The Wall Street Journal, by Andrea Petersen: Prescriptions for anti-anxiety medications and sleep aids have risen during the pandemic, prompting doctors to warn about the possibility of long-term addiction and abuse of the drugs.
“Many physicians have a low threshold for prescribing them. It’s very problematic,” says Bruce J. Schwartz, deputy chair and professor of psychiatry and behavioral sciences at Montefiore Medical Center in New York. “Many people do develop a dependency on these medications.”
Prescriptions for anti-anxiety medications, such as Klonopin and Ativan, rose 10.2% in the U.S. to 9.7 million in March 2020 from 8.8 million in March 2019, according to the latest data from health-research firm IQVIA. Prescriptions for antidepressants, including Prozac and Lexapro, rose 9.2% to 29.7 million from 27.2 million in the same period. The information doesn’t include data on whether dosages have increased along with prescriptions.
Some companies have seen more dramatic increases. Express Scripts, a pharmacy benefit manager owned by Cigna, says prescriptions for anti-anxiety medications rose 34.1% between mid-February and mid-March, while prescriptions for antidepressants and sleep medications increased 18.6% and 14.8%, respectively. Ginger, which supplies video- and chat-based mental health services to companies, says its psychiatrists wrote 86% more prescriptions for psychotropic drugs, primarily antidepressants, in March and April 2020 compared with January and February.
Health concerns, social isolation and the stress of job losses are taking a toll on people’s well-being. More than one-third of Americans say the pandemic is having a “serious impact” on their mental health, according to a survey released March 25 by the American Psychiatric Association. Among parents with children under 18, 46% rated their average stress level related to the pandemic as 8, 9 or 10 on a 10-point scale; according to a survey the American Psychological Association released May 21. The nation’s top mental-health official recently warned that the suffering could deepen if there were a second coronavirus lockdown.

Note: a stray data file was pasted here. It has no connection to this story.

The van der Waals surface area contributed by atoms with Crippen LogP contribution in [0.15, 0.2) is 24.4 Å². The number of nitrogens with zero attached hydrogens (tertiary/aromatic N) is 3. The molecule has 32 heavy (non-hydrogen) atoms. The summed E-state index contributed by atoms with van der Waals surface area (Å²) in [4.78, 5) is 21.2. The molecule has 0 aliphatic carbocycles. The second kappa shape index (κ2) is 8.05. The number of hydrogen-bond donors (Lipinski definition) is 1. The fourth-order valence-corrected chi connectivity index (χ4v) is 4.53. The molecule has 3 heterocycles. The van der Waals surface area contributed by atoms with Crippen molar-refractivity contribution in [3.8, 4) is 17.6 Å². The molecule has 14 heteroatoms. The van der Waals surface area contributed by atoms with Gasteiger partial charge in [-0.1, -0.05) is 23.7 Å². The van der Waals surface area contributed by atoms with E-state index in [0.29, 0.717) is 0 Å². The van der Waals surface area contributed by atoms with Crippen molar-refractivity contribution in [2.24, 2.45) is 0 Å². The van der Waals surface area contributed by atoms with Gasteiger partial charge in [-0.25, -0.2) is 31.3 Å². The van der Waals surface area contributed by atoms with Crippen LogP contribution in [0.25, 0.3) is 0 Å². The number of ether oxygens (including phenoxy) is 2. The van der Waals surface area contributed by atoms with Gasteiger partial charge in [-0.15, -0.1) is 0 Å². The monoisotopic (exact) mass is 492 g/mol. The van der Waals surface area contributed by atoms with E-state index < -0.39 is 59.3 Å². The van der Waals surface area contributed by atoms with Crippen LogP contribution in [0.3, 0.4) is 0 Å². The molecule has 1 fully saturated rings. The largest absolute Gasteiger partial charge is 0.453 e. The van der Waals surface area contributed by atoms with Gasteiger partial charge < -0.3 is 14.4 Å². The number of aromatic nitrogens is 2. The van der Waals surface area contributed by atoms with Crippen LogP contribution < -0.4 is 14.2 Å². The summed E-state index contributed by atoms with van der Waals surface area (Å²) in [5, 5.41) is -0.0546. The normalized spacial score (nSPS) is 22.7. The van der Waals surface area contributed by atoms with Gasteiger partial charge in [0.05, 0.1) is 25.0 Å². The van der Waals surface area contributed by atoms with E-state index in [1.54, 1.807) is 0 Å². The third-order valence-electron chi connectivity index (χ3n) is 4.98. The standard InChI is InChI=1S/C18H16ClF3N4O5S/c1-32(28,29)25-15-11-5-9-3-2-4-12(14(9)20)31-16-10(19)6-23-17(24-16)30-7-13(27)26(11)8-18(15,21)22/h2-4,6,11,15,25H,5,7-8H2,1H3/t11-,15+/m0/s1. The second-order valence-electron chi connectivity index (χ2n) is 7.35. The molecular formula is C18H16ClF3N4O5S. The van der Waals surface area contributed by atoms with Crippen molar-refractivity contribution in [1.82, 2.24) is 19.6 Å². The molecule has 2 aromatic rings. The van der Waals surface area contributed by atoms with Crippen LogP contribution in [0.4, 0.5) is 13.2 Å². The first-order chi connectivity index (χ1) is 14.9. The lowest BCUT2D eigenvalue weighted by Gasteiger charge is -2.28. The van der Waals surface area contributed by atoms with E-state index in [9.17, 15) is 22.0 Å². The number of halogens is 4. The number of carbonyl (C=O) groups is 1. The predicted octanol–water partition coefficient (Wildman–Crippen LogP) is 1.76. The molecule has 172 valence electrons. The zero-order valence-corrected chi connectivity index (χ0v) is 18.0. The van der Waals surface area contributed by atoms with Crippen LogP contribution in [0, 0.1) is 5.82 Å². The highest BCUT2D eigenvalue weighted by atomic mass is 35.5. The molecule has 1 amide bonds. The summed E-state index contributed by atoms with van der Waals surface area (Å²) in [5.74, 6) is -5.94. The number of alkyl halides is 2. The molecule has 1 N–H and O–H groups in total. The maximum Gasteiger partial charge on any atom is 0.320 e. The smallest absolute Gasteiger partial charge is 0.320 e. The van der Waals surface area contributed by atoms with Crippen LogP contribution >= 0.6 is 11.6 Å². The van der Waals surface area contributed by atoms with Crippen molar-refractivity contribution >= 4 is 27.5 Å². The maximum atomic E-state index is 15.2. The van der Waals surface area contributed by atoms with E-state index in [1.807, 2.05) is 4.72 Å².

“This kind of chronic stress…, for all those people who have never had anxiety before, … sort of overwhelms them,” says Charles B. Nemeroff, professor and chair of the department of psychiatry at Dell Medical School at the University of Texas at Austin and president-elect of the Anxiety and Depression Association of America. “If you’ve lost your job, if you’re worried if you’ll have enough food for your kids, that will keep you up at night.” And for those with a history of anxiety and depression, stress can raise the risk of a relapse.
Many people are being driven by fear during this time in world’s history. More than ever, they need the message of peace that can only be found in Jesus; it is a peace that rises above circumstances, enabling God’s people to face whatever challenges may be ahead of them.
“And there shall be signs in the sun, and in the moon, and in the stars; and upon the earth distress of nations, with perplexity; the sea and the waves roaring; Men’s hearts failing them for fear, and for looking after those things which are coming on the earth: for the powers of heaven shall be shaken.” Luke 21:25, 26 (emphasis added).